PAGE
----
Developers and retailers can therefore expect demand for later dated PPAs to increase as buyers seek to secure supply from 2027 onwards to safely meet 2030 targets; and tenures to extend well beyond 2030. Companies with 2030 targets include some major ITC, industrial and resources players, as well as the healthcare sector which is noticeably absent from the PPA tracker at present.
These loads can be significant as illustrated by the recently announced Rio Tinto PPAs and Tomago smelters recently announced tender process. Noting that Tomago consumes ~8TWh p.a. ,accounting for ~12% of the total NSW electricity load.
The good news for organisations with 2030 targets is that the tightness in the supply demand balance over the 2028 to 2030 horizon is expected to ease with Renewable Energy Zones being connected.
Energetics is a market leader in Corporate PPAs
Energetics played a leading role during the formative days of the renewable PPA market, providing commercial and technical advice on landmark deals such as Sydney Desalination Plant (2009), as well as the MREP1.0, Sydney Metro and Monash University (a member of the Telstra Club) in 2017.
Recently, Energetics advised Woolworths Group’ on their NSW transaction, the third PPA for the Group, covering 100% of their NSW and ACT operations for 8 years. The retailer intermediated PPA, with SmartestEnergy, incorporates an innovative, structured renewable solution, backed by an offtake from Octopus Investments’ Darlington Point Solar Farm and Woolworths’ existing PPA with Squadron Energy’s Bango Wind Farm. Energetics also supported Equinix, in securing the PPA with Golden Plains Wind Farm which is expected to represent the last 4% required by Equinix to achieve a global 100% renewable target based on current consumption.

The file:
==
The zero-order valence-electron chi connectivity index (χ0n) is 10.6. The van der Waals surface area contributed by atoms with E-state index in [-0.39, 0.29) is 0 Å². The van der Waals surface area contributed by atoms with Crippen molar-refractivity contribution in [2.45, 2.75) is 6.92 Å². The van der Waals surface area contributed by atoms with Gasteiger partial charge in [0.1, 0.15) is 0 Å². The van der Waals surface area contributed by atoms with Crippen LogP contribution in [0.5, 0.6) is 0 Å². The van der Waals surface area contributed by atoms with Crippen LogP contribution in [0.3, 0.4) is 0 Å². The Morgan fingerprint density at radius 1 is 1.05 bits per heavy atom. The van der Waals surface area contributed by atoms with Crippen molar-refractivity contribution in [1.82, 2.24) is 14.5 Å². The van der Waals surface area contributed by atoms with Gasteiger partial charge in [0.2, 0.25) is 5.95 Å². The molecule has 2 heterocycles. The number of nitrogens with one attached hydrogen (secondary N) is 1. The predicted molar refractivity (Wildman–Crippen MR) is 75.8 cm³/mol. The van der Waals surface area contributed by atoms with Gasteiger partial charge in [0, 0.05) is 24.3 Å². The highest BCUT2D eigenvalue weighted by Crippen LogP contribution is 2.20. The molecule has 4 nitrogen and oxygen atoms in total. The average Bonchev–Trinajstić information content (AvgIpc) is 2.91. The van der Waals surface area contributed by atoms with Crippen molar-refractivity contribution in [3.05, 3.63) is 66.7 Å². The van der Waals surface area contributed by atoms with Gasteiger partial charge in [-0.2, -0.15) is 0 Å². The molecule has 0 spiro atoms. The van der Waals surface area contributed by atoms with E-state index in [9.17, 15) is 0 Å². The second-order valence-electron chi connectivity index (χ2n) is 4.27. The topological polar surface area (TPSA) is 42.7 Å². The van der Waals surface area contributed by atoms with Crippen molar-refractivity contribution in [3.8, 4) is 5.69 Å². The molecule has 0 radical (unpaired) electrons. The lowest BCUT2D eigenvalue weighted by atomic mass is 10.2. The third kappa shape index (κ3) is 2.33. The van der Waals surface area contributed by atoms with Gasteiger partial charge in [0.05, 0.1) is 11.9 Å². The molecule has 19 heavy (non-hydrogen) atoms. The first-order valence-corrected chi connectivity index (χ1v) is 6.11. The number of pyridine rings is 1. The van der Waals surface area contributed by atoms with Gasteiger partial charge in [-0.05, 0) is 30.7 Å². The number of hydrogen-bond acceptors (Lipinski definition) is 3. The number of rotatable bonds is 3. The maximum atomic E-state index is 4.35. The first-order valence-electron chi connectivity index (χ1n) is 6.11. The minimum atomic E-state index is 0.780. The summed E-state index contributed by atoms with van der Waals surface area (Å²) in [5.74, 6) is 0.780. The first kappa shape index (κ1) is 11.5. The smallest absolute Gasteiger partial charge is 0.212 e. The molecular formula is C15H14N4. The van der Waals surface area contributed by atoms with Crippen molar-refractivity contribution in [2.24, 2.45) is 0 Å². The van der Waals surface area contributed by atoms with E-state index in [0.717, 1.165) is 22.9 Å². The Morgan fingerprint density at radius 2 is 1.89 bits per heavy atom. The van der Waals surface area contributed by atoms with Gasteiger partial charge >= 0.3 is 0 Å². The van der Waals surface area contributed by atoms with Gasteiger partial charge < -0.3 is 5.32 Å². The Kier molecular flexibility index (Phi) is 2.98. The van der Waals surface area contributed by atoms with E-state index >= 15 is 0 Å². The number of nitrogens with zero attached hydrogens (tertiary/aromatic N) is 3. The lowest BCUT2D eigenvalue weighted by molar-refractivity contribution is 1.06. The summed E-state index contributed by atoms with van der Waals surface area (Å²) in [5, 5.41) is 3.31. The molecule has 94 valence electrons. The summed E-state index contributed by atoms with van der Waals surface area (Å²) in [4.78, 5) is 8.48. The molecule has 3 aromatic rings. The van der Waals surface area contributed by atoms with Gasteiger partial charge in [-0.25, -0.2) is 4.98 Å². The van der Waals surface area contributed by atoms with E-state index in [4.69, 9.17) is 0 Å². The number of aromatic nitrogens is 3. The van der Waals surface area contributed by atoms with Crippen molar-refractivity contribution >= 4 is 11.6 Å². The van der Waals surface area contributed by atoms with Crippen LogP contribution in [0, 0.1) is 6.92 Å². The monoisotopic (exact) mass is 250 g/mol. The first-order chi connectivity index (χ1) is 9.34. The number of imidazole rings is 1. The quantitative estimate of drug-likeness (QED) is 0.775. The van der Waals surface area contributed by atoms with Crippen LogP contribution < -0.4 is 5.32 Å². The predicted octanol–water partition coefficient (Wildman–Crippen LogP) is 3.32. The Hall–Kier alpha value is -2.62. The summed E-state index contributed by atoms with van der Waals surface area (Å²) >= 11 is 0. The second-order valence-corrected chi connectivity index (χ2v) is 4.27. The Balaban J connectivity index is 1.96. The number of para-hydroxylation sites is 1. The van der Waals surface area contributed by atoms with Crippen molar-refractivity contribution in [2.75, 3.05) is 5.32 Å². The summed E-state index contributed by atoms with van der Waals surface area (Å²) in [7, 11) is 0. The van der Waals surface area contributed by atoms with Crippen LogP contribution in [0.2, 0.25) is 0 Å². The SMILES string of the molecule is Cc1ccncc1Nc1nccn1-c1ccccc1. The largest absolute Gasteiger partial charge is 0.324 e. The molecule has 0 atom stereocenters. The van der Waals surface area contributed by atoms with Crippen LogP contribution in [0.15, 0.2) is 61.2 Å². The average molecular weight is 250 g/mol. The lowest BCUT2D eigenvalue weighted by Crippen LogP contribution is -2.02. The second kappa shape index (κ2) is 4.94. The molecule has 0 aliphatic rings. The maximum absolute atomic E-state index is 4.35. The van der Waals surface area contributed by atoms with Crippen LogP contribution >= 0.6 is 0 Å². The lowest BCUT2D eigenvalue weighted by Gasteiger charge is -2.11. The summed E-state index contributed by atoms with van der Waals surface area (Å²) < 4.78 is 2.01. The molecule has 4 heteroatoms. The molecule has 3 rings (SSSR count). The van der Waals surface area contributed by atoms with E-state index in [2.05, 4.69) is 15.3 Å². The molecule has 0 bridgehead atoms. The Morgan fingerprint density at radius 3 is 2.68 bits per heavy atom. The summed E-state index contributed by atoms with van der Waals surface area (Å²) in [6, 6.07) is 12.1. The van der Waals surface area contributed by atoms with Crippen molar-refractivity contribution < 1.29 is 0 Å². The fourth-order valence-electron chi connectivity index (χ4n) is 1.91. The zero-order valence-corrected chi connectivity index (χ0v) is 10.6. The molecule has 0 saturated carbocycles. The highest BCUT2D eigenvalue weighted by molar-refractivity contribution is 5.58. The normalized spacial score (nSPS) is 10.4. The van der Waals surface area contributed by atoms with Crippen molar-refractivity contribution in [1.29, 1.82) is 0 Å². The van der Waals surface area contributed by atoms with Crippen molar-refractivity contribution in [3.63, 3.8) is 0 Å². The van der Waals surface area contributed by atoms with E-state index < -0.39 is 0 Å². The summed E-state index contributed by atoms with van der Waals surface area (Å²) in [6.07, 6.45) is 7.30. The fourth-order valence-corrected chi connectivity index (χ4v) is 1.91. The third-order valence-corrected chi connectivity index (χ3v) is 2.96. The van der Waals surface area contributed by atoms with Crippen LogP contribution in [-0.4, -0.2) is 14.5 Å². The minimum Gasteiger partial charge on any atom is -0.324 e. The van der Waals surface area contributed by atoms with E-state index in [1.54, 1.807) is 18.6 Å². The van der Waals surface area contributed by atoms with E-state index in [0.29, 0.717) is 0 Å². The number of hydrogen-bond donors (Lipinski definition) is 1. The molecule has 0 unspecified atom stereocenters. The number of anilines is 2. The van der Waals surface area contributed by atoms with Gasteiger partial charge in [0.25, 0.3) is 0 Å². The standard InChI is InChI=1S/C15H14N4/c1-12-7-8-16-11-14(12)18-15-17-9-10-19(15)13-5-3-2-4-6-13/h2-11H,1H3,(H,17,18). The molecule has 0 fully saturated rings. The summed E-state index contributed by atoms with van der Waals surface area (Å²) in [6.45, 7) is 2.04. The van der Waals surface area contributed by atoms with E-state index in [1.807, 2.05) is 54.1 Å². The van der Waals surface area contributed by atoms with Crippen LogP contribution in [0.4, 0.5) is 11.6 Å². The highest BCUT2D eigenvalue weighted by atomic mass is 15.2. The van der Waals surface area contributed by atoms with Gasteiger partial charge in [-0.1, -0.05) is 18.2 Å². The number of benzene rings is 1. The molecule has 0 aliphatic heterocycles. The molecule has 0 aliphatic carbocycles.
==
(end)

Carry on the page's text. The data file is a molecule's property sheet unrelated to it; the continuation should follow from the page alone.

Other Energetics’ clients who’ve announced PPAs, often across multiple jurisdictions, include ALDI Stores, Brisbane Airport, Charter Hall, City of Adelaide, CSIRO, Dexus, Fujitsu, ISPT, nbn, Transurban, Woolworths and Newcrest Mining. We’ve also advised on several buyers’ groups such as MREP 1.0 and 2.0, the 52-member Victorian Energy Collaboration (VECO), as well as individual members of other buyers’ groups (i.e. IFM /QIC Buyers Group and the Lion / Australia Hotel Association Buyers Group).
We offer strategic and commercial transaction advice – from business case development to market engagement, evaluation, deal negotiation and, where required, AFSL intermediation. We also provide post-deal implementation and validation services.
 This is based on the year in which the deal was announced and the annual contracted volume, without taking account of PPA tenures which vary from 5 to 25 years. Shorter tenured renewable electricity transactions are not reflected; nor are sub-10GWh pa offtakes. Volume includes equity investments by end-users, as well as three very large Private Wire transactions where system output is estimated in excess of 200GWh pa on average.
 The rate of improvement in the technology’s performance and cost as more renewable energy units are produced and deployed.
 This transaction has now been removed from our PPA Tracker.